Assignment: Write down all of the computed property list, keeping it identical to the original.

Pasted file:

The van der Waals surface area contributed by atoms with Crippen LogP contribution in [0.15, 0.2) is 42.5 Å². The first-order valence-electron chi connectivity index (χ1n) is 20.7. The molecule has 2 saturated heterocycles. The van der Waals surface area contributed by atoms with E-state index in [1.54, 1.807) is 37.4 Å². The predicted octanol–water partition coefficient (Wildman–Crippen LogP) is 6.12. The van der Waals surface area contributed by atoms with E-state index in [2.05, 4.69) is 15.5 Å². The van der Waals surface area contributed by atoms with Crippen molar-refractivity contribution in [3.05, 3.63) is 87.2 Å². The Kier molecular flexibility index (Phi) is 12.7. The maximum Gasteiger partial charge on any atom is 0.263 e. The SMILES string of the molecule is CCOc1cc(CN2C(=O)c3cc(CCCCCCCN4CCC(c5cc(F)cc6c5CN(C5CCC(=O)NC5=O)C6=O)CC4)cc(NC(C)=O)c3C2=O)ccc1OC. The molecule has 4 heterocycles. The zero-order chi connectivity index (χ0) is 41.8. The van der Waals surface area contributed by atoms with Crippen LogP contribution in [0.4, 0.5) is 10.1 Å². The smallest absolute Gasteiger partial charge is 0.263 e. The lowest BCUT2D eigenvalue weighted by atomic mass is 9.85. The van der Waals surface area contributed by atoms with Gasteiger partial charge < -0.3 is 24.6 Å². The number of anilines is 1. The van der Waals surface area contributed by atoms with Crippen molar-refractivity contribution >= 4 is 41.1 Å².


The van der Waals surface area contributed by atoms with Crippen LogP contribution in [0.15, 0.2) is 42.5 Å². The first-order valence-electron chi connectivity index (χ1n) is 20.7. The molecule has 2 saturated heterocycles. The van der Waals surface area contributed by atoms with E-state index in [1.54, 1.807) is 37.4 Å². The predicted octanol–water partition coefficient (Wildman–Crippen LogP) is 6.12. The van der Waals surface area contributed by atoms with E-state index in [2.05, 4.69) is 15.5 Å². The van der Waals surface area contributed by atoms with Crippen molar-refractivity contribution in [3.05, 3.63) is 87.2 Å². The Kier molecular flexibility index (Phi) is 12.7. The maximum Gasteiger partial charge on any atom is 0.263 e. The SMILES string of the molecule is CCOc1cc(CN2C(=O)c3cc(CCCCCCCN4CCC(c5cc(F)cc6c5CN(C5CCC(=O)NC5=O)C6=O)CC4)cc(NC(C)=O)c3C2=O)ccc1OC. The molecule has 4 heterocycles. The zero-order chi connectivity index (χ0) is 41.8. The van der Waals surface area contributed by atoms with Crippen LogP contribution in [0.4, 0.5) is 10.1 Å². The smallest absolute Gasteiger partial charge is 0.263 e. The lowest BCUT2D eigenvalue weighted by atomic mass is 9.85. The van der Waals surface area contributed by atoms with Gasteiger partial charge < -0.3 is 24.6 Å². The number of anilines is 1. The van der Waals surface area contributed by atoms with Crippen molar-refractivity contribution >= 4 is 41.1 Å².